Reader Identity: A Case Study of Korean ESL Graduate Students' Meaning Construction of a Literary Text
Shin, Chang Ok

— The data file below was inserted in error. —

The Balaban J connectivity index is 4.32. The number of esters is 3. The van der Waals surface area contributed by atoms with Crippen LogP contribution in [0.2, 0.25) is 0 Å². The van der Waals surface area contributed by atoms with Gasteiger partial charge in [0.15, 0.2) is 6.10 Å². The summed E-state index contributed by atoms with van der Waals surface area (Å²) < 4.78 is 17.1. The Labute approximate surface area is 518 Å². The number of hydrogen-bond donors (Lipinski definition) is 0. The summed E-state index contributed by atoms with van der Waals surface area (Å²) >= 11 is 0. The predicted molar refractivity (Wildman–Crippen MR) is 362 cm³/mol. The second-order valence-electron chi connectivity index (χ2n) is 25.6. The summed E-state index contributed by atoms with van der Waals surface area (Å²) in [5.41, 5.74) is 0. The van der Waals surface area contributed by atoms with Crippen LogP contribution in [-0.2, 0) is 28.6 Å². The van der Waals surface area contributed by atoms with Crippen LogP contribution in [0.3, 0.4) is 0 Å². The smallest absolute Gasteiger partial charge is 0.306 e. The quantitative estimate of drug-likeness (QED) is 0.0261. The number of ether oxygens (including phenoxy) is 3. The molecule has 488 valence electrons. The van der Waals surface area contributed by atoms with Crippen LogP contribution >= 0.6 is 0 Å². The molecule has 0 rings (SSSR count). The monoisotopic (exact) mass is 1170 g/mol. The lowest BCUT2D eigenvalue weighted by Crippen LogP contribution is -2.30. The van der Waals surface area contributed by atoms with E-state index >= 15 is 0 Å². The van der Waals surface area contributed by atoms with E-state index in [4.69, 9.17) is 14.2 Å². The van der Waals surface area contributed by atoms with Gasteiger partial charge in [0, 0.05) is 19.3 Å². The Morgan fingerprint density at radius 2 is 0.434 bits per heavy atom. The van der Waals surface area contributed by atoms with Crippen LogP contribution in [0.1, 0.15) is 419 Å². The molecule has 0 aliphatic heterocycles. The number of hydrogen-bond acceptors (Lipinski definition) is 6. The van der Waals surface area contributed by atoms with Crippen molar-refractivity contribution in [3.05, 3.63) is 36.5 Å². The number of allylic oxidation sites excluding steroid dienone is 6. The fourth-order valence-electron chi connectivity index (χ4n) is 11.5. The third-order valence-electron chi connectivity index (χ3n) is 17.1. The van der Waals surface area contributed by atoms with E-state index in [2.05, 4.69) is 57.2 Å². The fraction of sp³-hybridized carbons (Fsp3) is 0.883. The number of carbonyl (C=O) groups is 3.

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Grounded in the theoretical framework of Kintsch's (1998, 2004) construction-integration model of reading, Rosenblatt's (1978, 1994) reader-response theory, and Fairclough's (1989, 2001) discourse model, this case study investigates how L2 readers construct meaning of a literary text through the lens of their identities. The participants are three Korean ESL male graduate students who were asked to read the novel The Catcher in the Rye . Data were collected through interviews, think alouds, and written responses from the participants. The data analysis and interpretation followed Merriam's (1988) guidelines for category creation and focused on the L2 readers' relationships with the main character, Holden Caulfield. The data analysis revealed that the participants' identities mediated meaning construction of the literary text. More specifically, it was found that the participants' occupations, academic fields, religious and cultural affiliations, language backgrounds as well as personalities affected their understanding of the novel and their interpretations of the novel's main characters. For example, Chulsoo's social activist, Marxist, political science student, Christian, Korean cultural, and personal identities were evident when he disapproved of Holden's lack of strong will power, implausible narrative, culturally unexpected acts, and pessimism. In the case of Junho, his military officer, masculine, realist, and Korean cultural identities were reflected in his dismissal of Holden for his scorn at Army, irresponsibility, improvisational acts, the hide of his real name, and inappropriate acts under age. Although Youngwoo was fascinated with the writing style of the novel based on his proficient language user and detail-oriented identities, his law student, Christian, and Korean cultural identities were evident when he perceived Holden as dishonest, hypocritical, and self-concerned trouble-maker. Furthermore, a cross-case and a context analysis disclose that the participants' criticism of Holden is based upon their shared Korean culture, emphasis on higher education and age in human relationships. Based on the findings, L2 reading is discussed in terms of the L2 reader's culture and identity. I argue that the L2 reader's culture and identity played a role in L2 reader's meaning construction. The present study highlights the importance of social dimensions in L2 reading model and the learners' identities in L2 reading instruction. It concludes that L2 reader identity may represent cultural membership as well as individual traits in meaning construction of the text.